The old adage that defense wins championships may or may not be true, but you’ll be hard-pressed to find a title-winning team that didn’t build heavily through the draft. Rookie classes, naturally, are evaluated on the perceived upside of the NFL newcomers, but which rookies are ready to contribute right out of the gate? And, how do they fit in with their new team schematically?
To help us forecast the immediate future of these NFL neophytes, we enlisted the help of draft guru Dave-Te Thomas who has served as a scouting personnel consultant to NFL teams for multiple decades.
Today, we continue PFR’s Impact Rookie series with his insight on the Cincinnati Bengals’ draft class:
The Bengals are soon to reap the benefits from another solid draft, as the first four selections in 2016 all appear to be of starting quality. Their cache from the 2015 draft saw all ten of those selections play for the team last year. They were so impressed with one of their late round finds, that the team let go several key pieces in their secondary to bring fresh legs into the fold. Now, all seven of their draft picks in 2016 have the same opportunity as the previous draft class to claim roster spots.
First Round – William Jackson III, CB (Houston, No. 24)
The Bengals let Leon Hall walk in order to keep Adam Jones, as the right cornerback signed a three-year deal that keeps him in the fold until 2019. The team will make a strong effort to keep Dre Kirkpatrick around as the left cornerback, but he is a free agent after the season and might be in line for a big deal if he can improve upon his 2015 performance.
In 2015, the Bengals covered their potential loss of Andre Smith by drafting two tackles. This year, the Bengals tapped William Jackson III as insurance against Kirkpatrick’s possible departure. If Kirkpatrick goes, then Jackson and 2014 first-round pick Darqueze Dennard will be counted upon to lead the secondary in 2017 and beyond.
Jackson was considered a “lockdown corner” for the Houston Cougars after he appeared in thirteen games and finished second in the American Athletic Conference with ten pass breakups in 2014. He also picked off two passes and tallied 37 tackles. Last season, the All-American led the nation and set a Houston single-season record with 23 pass deflections. He also led the nation in passes defended with 28, finishing 20th with five interceptions. He concluded his career ranked third on the UH career passes broken up chart with 40, despite only playing three seasons.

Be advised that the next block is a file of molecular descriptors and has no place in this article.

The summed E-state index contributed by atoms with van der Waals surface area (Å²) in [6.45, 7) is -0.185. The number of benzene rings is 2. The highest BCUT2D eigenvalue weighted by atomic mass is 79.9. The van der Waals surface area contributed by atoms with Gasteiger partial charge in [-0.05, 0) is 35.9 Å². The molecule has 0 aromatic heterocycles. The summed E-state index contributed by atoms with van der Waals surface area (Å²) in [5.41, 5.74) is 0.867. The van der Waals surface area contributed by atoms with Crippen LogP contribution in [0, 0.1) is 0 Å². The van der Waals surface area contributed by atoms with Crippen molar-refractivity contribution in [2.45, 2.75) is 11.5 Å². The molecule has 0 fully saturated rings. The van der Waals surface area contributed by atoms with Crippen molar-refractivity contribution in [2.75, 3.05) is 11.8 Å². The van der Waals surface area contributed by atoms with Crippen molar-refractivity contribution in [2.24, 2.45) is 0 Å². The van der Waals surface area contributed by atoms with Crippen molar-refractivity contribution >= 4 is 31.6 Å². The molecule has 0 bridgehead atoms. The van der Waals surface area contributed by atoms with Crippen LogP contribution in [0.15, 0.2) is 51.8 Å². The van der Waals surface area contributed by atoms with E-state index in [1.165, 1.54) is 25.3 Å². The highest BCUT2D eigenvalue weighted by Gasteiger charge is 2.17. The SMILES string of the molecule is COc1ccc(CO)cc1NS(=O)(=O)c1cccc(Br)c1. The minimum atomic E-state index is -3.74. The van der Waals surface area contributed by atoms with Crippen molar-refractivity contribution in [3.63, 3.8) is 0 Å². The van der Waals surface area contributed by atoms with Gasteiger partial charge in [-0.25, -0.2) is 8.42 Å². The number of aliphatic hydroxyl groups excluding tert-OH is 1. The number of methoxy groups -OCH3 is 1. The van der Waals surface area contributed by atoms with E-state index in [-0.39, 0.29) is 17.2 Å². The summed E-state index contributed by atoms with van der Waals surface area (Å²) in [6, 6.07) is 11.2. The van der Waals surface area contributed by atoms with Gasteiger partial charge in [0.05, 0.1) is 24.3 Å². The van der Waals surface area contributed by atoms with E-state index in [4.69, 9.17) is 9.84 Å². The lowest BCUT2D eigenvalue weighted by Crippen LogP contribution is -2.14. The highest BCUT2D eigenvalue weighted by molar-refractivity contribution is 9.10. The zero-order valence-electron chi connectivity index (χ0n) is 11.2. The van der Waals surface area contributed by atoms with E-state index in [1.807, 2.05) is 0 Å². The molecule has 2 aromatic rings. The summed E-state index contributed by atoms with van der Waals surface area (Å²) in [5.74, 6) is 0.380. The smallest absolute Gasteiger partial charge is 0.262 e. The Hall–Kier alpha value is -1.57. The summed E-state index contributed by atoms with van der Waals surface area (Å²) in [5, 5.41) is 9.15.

Some other “good news” numbers include Jackson recording six turnovers and coming up with 22 third-down stops. On the “bad news” scale, while he defended so many passes, it could be due to quarterbacks constantly throwing into his area. The Cougar was targeted 93 times in 2016, allowing 41 receptions (44.09%) for 460 yards, an average of 11.22 yards per grab, with receivers totaling seven big plays (20 yards or longer) and twenty first downs vs. the defender, reaching the end zone three times. In run support, he made just five tackles.
Jackson is certainly not going to impress you with being a great physical presence on the field, but he does demonstrate excellent speed (4.37 in the 40-yard dash) and jump- ball timing. He is very consistent in being “getting into the face” of a receiver. He opens his hips well when asked to handle switch-offs on deep patterns and moves well in space, but he certainly lacks any sort of punch and physicality when required to deliver press coverage (recorded ten reps in the 225-pound bench press drill). His leaping ability helps him get to most balls though and he always seems to get his hands on the pigskin, even when he isn’t in great position.
Jackson fails to sink his hips low enough or explode into his hits when asked to wrap and tackle in run support. Still, as a pass defender, his timing is impeccable, evident by his nation-leading 28 passes defended that included five interceptions in 2015.
Read more about the Bengals’ 2016 rookie class..